It happens organ players will add an arranger too.
Nowadays more and more organ players do not buy organs anymore and focus on arrangers only.

Weight and volume have become a serious problem for most giggers.


Bye for now, JH
« Last Edit: August 10, 2021, 10:12:28 AM by Jeff Hollande »
 

Offline DerekA

Re: Requesting wisdom from experience: Synth vs Arranger
« Reply #12 on: August 10, 2021, 09:45:16 AM »
It really does come down to the way you want to use it most of the time.

30 years ago, I had a Korg 01/W synth. I had the time, energy and inclination to program it to make the sounds I wanted, and use the sequencer to build up a track completely from scratch. Every bass note, every drum hit, every melody note. Actually. it's still in the garage - I can't bear to part with it :)

Nowadays, I just want to sit at the keyboard and play a song improvising as I want to, using good quality voices with a pre-programmed backing track complete with intro, variations and ending. I do want some editing, but limited editing is fine. So an arranger is my choice, and I'm fortunate that I have a Genos which is the best you can get.

(I do have a small virtual analog synth on the side, plugged into AUX IN, which satisfies my desire to tweak deeply when I want to)

Offline mikf

Re: Requesting wisdom from experience: Synth vs Arranger
« Reply #13 on: August 10, 2021, 11:28:13 AM »
Its a lot like the choice between a pick up, SUV, sedan and family multi passenger van. They all take you a to b without walking and out of the rain! But they are all different as well.

Offline pjd

Re: Requesting wisdom from experience: Synth vs Arranger
« Reply #14 on: August 11, 2021, 12:13:03 AM »
So *is* the Genos/Montage piano an 8 dynamic sample layer then? I've been trying to nail it down, and I'd estimated between 10 and 7, but going by ear (and slowly going through the velocity layers by manually scrolling through the velocity) it's hard to hear exactly where the switch points are.

The modx piano sounded really good too, but it sounded less detailed. Using manual velocity control on the keyboard, I thought I heard 4 switch points (5 velocity layers) on the modx and Sx900.

Hi --

I don't mean to hijack the thread and ramble about piano voices, so I'll keep this short.

Mikf: I agree about keyboard (keybed) feel. If piano experience is most important, "hammer action" is the way to go. Of course, that increases weight (less portable).

Mark: The Montage/MODX "CFX Concert" voice has the following nine velocity levels: ppp, pp, p, mp, mf, f, ff, fff, fff. The "CFX Stage" voice has five strike levels: pp, mp, f, fff, ffff.

In "CFX Concert," Yamaha cleverly overlaps additional samples to enrich the sound. It chews up polyphony twice+ as fast as "CFX Stage".

The Genos "CFX ConcertGrand" is (probably) equivalent to "CFX Stage", having five strike levels. It doesn't have overlapping samples for enrichment below G5.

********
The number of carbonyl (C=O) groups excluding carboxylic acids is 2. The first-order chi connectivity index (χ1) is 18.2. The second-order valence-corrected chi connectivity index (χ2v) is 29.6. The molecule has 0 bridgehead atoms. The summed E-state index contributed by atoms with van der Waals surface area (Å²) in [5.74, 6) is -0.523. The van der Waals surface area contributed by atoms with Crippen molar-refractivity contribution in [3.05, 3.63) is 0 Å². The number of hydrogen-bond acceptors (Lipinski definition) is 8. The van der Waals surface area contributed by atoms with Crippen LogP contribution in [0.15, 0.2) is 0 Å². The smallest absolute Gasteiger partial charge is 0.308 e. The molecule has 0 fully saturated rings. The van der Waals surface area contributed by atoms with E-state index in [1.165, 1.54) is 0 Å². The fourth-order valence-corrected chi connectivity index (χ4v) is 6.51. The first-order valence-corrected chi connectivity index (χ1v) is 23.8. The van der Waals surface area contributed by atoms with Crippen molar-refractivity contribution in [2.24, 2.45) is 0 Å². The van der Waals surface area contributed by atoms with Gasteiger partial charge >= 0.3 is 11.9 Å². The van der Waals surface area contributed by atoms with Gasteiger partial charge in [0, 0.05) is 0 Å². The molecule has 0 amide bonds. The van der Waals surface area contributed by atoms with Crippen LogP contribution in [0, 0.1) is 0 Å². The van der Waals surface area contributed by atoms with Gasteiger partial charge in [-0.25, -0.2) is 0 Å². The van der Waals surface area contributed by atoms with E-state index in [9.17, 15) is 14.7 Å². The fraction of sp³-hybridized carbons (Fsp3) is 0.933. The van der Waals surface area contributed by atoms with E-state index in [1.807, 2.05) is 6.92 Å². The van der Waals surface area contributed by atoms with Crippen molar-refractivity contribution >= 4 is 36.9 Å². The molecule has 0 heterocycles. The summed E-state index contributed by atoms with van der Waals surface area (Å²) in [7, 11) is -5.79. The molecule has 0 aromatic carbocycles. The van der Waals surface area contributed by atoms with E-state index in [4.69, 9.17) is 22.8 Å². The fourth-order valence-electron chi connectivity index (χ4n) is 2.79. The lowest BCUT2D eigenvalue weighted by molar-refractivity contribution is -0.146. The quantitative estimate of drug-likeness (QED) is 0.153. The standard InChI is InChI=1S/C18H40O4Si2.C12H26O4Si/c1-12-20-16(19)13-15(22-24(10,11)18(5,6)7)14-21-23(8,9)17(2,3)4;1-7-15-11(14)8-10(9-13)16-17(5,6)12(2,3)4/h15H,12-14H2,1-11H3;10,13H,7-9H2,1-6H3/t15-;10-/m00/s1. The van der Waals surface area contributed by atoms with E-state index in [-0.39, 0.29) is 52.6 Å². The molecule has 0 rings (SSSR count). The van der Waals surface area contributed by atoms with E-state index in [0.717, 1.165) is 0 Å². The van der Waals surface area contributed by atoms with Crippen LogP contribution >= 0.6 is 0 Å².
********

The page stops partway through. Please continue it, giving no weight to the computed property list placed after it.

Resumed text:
The Yamaha folks at YamahaSynth swear that the Montage and MODX factory waveforms are the same. The Montage spec table on their site now claims 5.67GB, so go figure. :-)

Going back to Mikf's comment, playing a nine strike CFX on the light MODX6 keyboard is just ridiculous. It drives me nutz!!!

Great discsussion -- everyone has good points.

All the best -- pj

P.S. We moved from the Boston area to Everett, WA about six months before the pandemic. I'm now at the receiving end of the Strait of Juan de Fuca. :-)


Offline lmederos

Re: Requesting wisdom from experience: Synth vs Arranger
« Reply #15 on: August 11, 2021, 11:42:25 PM »
Well, I actually found a store that had Korgs and Yamaha in stock.  I tried the PA1000 and the SX900, as that would be close enough to the PA700 and the SX700.  Both were very good, although I found the Korg complicated.

I was about to walk out when they offered me the SX900, which they had just opened for me, at a discount.   Someone had ordered it, but not picked it up after 2months of arrival.  Went back and forth and just said what I thought to be a ridiculous price --- they beat it by $100!    All in all, out the door with all taxes I paid $1800 -- that is just a bit more than I would have paid for the SX700.

It pays to ask for a discount...


-- Luis
-- Luis

PSR-SX900
 

Offline Amwilburn

Re: Requesting wisdom from experience: Synth vs Arranger
« Reply #16 on: August 12, 2021, 06:37:44 PM »
Thanks for the incredibly detailed breakdown, Paul!

Although that leaves me scratching my head a little, since the sx900 is also a 5 layer (I believe; it sounds *much* clearer than the 4 layer from T4/s970) you're telling me... that you built a time mahcine... out of a Delorean?

Sorry (pop culture reflex), I mean... you're telling me... that they used the same depth of sample layers as on the Genos? I'm incredulous.

Imederos: sx900 was the best choice, yes :)